Butterfly Gardening In Zone 5: Hardy Plants That Attract Butterflies

zone 5 butterfly garden
zone 5 butterfly garden
(Image credit: spotamk)

If you love butterflies and want to attract more of them to your garden, consider planting a butterfly garden. Think plants for butterflies won’t survive in your cooler zone 5 region? Think again. There are many hardy plants that attract butterflies. Read on to find out about butterfly gardening in zone 5 and what plants will attract butterflies.

About Butterfly Gardening in Zone 5

Before you begin picking out plants for the butterflies, give some thought to their needs. Butterflies are cold blooded and need the sun to warm their bodies. To fly well, butterflies need body temperatures of between 85 to 100 degrees F. (29-38 C.). So, select a site for the zone 5 butterfly garden plants that is in the sun near a sheltering wall, fence, or stand of evergreens that will protect the insects from winds. You might also incorporate some dark colored rocks or boulders into the zone 5 butterfly garden. These will heat up in the sun and give the butterflies a place to rest. When the insects can stay warm, they fly more, eat more, and search for mates more often. Hence, they lay more eggs and you get more butterflies. Commit to not using pesticides. Butterflies are extremely susceptible to pesticides. Also, Bacillus thuringiensis kills both moth and butterfly larvae, so even though this is a biological pesticide, it should be avoided.

Hardy Plants that Attract Butterflies

Butterflies go through four life cycles: egg, larvae, pupae, and adult. Adults feed on the nectar of many types of flowers and larva feed mostly on the leaves of a more limited variety. You may want to plant both plants that attract the adult insects and those that will sustain the larvae or caterpillars. Many butterfly plants also attract hummingbirds, bees, and moths. Consider blending native and non-native plants in the butterfly garden. This will broaden the number and type of butterflies that visit. Also, plant large groupings of flowers together, which will attract more butterflies than just a plant here and there. Choose plants that bloom on a rotating basis throughout the season, so the butterflies have a continuous source of nectar. There are some plants (like butterfly bush, coneflower, black-eyed Susan, lantana, verbena) that are virtual butterfly magnets, but there are many others that are equally attractive to one species or more. Mix annuals in with perennials. Perennials for butterflies include:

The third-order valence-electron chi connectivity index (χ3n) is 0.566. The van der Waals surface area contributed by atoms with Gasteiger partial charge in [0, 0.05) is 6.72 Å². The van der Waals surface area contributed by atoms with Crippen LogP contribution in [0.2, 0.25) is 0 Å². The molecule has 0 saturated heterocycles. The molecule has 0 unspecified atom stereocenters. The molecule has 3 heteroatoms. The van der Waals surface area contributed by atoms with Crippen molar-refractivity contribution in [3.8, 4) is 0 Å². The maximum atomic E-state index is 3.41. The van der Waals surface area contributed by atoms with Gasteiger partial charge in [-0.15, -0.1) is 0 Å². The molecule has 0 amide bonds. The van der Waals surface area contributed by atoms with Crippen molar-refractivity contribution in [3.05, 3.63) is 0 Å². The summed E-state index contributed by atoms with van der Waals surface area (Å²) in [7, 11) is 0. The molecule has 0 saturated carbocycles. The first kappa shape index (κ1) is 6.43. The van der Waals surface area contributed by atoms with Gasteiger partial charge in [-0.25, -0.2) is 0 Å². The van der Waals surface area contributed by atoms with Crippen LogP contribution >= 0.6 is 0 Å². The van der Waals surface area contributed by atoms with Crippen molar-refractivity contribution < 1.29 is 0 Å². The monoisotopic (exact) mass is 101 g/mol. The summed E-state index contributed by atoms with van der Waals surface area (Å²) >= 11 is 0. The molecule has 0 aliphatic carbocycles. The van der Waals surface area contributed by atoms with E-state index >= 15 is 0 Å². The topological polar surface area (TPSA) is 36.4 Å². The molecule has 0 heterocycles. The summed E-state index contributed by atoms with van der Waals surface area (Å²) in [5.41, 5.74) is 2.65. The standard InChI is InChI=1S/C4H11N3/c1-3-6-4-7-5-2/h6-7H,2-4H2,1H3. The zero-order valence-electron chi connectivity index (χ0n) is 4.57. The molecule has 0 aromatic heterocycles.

Annuals that can be tucked in amongst the above perennials include:

These are only partial lists. There are many more butterfly attractive plants like azalea, blue mist, buttonbush, hyssop, milkweed, sweet William… the list goes on.

Additional Plants for Butterflies

While you’re planning your butterfly garden, be sure to incorporate plants for their offspring. Black Swallowtail caterpillars seem to have a rather human palate and prefer to dine on carrots, parsley, and dill. Wild cherry, birch, poplar, ash, apple trees, and tulip trees are all favored by Tiger Swallowtail larvae. Monarch offspring prefer milkweed and butterfly weed and the larvae of the Great Spangled Fritillary prefer violets. Buckeye butterfly larvae grub on snapdragons while Mourning Cloak nibbles on willow and elm trees. Viceroy larvae have a yen for fruit from plum and cherry trees as well as pussy willows. Red-spotted purple butterflies also prefer trees such as willows and poplars, and Hackberry butterfly larvae feed on hackberry, of course.

Amy Grant

Amy Grant has been gardening for 30 years and writing for 15. A professional chef and caterer, Amy's area of expertise is culinary gardening.